At that point, Arranaga acknowledged with a chuckle, it became an old-fashioned case of not-in-my-backyard. Not all, but many of those upset over the Goddess, including Arranaga, had voted for the 1996 ballot initiative that made the use of medicinal marijuana legal in California .
"That was a state vote," Arranaga said. "But here? In small communities like this? I don't think anybody really got what we were voting for."
The leaders are lobbying the city to deny the Goddess' "hardship" application, which is required for it to open because of the moratorium on new marijuana dispensaries. The Goddess was forced recently to abandon another location after a lease dispute; the facility's representatives say that should qualify as a "hardship"; civic leaders say it should not.
Daniel Stein, the proprietor of the Goddess and operator of several dispensaries in the past, could not be reached for comment. But Frank Paul Angelillo IV, a general contractor Stein hired to remodel the proposed Goddess location, fiercely defended his friend of 15 years. Stein, he said, is being persecuted for offering a legal public service, one that has made him very little money over the years.
"I'm really ticked off. It's like the few trying to tell the many what they want," Angelillo said. "It's not a terrible drug. This is a drug manufactured by Mother Nature."
But in documents sent to the City Council, civic activists have made clear that this is not about the drug. Many of the dispensaries, they point out, are not subject to the standards that other new businesses are, such as the requirement for public hearings. They have asked for that to change.
There are also few regulations regarding the facilities' placement, resulting in "clusters" of dispensaries here and in such places as North Hollywood and Van Nuys. They have asked the City Council to limit the facilities to one per 3-mile radius.
"No one is here to fight medical marijuana dispensaries," Arranaga said. "We just don't like the proliferation. And we feel we have no say in the matter."
Back at the Cornerstone, under the watchful eye of a security guard in a suit, director Michael Backes is behind the bar. Using a pair of chopsticks, he removes a thick bud from a jar labeled "Sunkyst" and holds it under a powerful magnifying glass for two clients.
In measured tones, he offers advice: Be careful when using marijuana in a recipe; cooking changes its character. No, holding one's breath before exhaling does not deliver a greater dose. "And if you want relief, just hit the sweet spot," he tells them. "Beyond that, you are burning very expensive incense."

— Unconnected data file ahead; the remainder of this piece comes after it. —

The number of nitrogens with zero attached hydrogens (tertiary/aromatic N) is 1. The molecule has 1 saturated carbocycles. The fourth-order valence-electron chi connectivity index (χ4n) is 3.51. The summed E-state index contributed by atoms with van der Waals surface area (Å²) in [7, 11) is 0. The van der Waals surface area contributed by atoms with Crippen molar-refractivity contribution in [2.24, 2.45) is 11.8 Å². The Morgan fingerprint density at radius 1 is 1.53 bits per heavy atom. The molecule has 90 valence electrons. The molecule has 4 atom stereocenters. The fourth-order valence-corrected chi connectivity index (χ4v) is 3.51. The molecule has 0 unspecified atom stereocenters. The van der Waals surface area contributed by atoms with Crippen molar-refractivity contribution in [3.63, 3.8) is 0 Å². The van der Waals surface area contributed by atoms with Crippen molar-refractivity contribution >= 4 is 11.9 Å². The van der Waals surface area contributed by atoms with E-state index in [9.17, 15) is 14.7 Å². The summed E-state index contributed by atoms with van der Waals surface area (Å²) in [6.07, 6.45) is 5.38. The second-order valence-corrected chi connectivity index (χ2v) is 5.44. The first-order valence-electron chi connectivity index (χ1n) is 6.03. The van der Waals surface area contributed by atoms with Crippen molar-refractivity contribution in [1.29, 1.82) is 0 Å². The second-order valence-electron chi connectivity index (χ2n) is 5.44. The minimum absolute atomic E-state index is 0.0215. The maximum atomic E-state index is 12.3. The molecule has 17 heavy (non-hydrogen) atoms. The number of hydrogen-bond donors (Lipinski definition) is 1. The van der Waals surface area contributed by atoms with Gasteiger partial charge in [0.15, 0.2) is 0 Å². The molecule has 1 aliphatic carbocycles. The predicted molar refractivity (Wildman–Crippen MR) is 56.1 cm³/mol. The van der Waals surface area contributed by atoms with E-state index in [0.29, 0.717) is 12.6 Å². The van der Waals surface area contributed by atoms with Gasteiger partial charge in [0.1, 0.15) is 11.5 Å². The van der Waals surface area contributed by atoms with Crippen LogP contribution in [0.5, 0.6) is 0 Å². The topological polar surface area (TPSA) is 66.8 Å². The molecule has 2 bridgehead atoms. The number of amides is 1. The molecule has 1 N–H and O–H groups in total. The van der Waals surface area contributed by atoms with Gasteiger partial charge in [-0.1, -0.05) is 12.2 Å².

Like most clinic operators, Backes keeps a low profile. He agreed to open his doors to help demystify the facilities in the public mind.
Backes is 55. Several years ago, he began suffering from debilitating migraines. He discovered that using pot -- "just a little" -- helped considerably.
He opened his dispensary in March 2007. Yes, his mother knows and trusts him to do the right thing, he said. His revenue is less than $1,000 a day, his profit margin in the low single digits. His stock is refrigerated and stored at 65% humidity. He carries between 200 and 300 active patients, each required to have a doctor's recommendation for marijuana as a treatment.
He is not open to the public and does not permit sampling on the premises -- "any more than CVS allows you to take a Percocet in the parking lot," he said. "I live in this neighborhood," Backes said. "I walk to work. I want this place to have zero negative impact."
A few minutes later, Ruben Rios walked out with a small canister of marijuana.
Rios, 35, a manufacturing engineer and father of two, has suffered from an eating disorder since he was a teenager; he uses marijuana as an appetite stimulant. Without it, he said, he would eat a banana in the morning and not be hungry until the next day -- and would be 30 pounds underweight. Today, after a year of marijuana use, the 5-foot-11 Rios is a healthy 163 pounds.
"People think of dealers standing on the corner and shoving things through your car window. It's not like that," he said. "Marijuana does good things. It really does."
Author: Scott Gold
Pubdate: Fri, 30 Jan 2009
Source: The Los Angeles Times
Photos: Don Bartletti